Saturday, 14 November 2009

Heads Between Legs

Your own legs, please.

It's back and ready to go, and once more the universe is in grave peril of imploding up its own black hole.

I'm talking, of course, of the newly repaired Large Hadron Collider, or LHC as it's affectionately known, that most humungous of doomsday machines built deep underground at CERN in Switzerland.

I wonder if the media hype surrounding the switch on will be as intense this time around. Last time, the media interest was almost insatiable, as we watched the CERN scientists don their eye goggles and lead underwear, as they shoved a thumb against the big green 'on' button (it has to be green, surely?) and we all sat back wondering if the world would still be here come lunch time.

And there was a whir, and possibly a whine, and someone tossed in a Hadron and someone else lit some blue touch paper. And then there was a fizz, and a damp plop, and yet someone else made a leap for the big red 'off' button.

A CERN scientist searching
for the big green 'on'
button, yesterday.

It's all in search of the Higgs boson, don't you know. As bosons go, it's the kiddie. It's even been christened the God Particle. So, there's no megalomania there, then.

"Yes, yes, Steve…" I hear you mutter, "We're not all as stunningly clever as you, so just what is a boson, anyway?".

"Oh, stop," I say, all bashful and so such…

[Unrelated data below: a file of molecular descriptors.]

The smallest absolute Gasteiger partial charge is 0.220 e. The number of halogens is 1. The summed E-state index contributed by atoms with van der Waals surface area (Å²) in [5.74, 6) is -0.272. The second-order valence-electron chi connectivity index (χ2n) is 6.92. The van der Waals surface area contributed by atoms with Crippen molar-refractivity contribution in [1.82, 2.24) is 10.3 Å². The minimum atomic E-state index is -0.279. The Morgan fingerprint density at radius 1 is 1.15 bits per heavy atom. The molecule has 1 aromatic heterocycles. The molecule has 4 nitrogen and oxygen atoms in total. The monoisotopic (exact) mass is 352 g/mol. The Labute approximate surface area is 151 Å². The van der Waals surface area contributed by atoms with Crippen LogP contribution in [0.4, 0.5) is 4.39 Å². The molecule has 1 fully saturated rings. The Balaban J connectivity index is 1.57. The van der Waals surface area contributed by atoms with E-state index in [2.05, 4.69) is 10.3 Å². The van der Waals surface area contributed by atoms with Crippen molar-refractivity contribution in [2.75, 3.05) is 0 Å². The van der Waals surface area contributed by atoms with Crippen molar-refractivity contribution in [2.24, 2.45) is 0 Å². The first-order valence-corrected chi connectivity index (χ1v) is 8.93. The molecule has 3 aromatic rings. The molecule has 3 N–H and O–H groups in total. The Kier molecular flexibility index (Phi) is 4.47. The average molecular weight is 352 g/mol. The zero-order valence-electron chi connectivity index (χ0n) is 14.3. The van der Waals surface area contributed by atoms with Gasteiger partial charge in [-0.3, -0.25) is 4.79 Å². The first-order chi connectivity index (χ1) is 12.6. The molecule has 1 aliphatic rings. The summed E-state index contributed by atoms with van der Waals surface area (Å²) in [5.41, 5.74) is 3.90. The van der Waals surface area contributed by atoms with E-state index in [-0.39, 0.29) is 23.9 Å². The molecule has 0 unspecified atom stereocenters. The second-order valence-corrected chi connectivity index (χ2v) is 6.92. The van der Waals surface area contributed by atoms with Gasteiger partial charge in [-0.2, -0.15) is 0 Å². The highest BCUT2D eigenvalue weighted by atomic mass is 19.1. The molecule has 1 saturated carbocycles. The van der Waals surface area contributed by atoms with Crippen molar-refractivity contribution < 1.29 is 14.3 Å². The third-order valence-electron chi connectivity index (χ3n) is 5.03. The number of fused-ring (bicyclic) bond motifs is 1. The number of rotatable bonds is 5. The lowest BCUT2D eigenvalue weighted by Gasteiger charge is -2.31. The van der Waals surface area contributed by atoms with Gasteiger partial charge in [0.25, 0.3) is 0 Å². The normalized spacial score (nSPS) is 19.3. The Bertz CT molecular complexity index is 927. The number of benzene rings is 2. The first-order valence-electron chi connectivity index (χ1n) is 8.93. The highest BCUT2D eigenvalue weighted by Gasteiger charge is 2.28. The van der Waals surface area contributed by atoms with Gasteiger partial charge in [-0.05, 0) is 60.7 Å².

Bosons are 'force mediators'. When two particles interact, they do so by passing a boson to each other. Two Neutrons feel the love for each other in the 'Strong Nuclear Force' by exchanging a Gluon. Electromagnetism is mediated by photons. And Higgs… well, that's predicted by Physics' love with symmetry, and if/when found will be shown to mediate matter's fixation with 'mass'. And where would we be without mass?

The problem with particle physics is that each layer of symmetry requires more massive particles, and more massive particles require ever higher energies to detect. The accelerators have to be bigger and better each time to probe ever deeper. And now, given that the LHC is one mean machine, there is a theoretical possibility that the LHC might have enough oomph to create a black hole. And a black hole on the tabletop could do one of two things: it could fizzle out, or it could consume the solar system. Hence the call of the Doom-mongers.

Of course, said Doom-mongers don't mention that incoming cosmic rays collide daily with particles in the upper atmosphere at far higher energies than can be coaxed from the LHC, and so far the solar system has remained conspicuously absent of black holes.

It has made for some interesting conspiracy theories, though. Several scientists have suggested the breakdown of the LHC was not accidental, and rather it was engineered by a future bent of self-preservation. The future, it seems, can not, and will not, allow the machine to work. It's a pity the future didn't intervene sooner, before we'd spent billions on the thing. Typical, eh?

The latest glitch was apparently caused by a 'bird from the future' dropping a bit of baguette into a surface substation and causing a power outage (I kid you not).

A bird from
the future, yesterday.

Add to all that accusations that at least one CERN employee had links to terrorist cells, and surely this soap opera really is stranger than fiction. I shall be watching events with interest, with head between the knees, of course.


Nemonymous said...

Fascinating, Steven.

Since you caried out your review of CERN ZOO, we have established it was a pre-existing term and that the Collider's sabotage of itself is fully formed within its pages - and, perhaps inexcusably, that he Cerne Abbas chalk giant had a 'hadron'.
See various CERN ZOO posts recently where these and oher things have unfolded.
I, too, have my head between my legs.

Steven Pirie said...

I always said you were visionary, Des, and now this has proved it!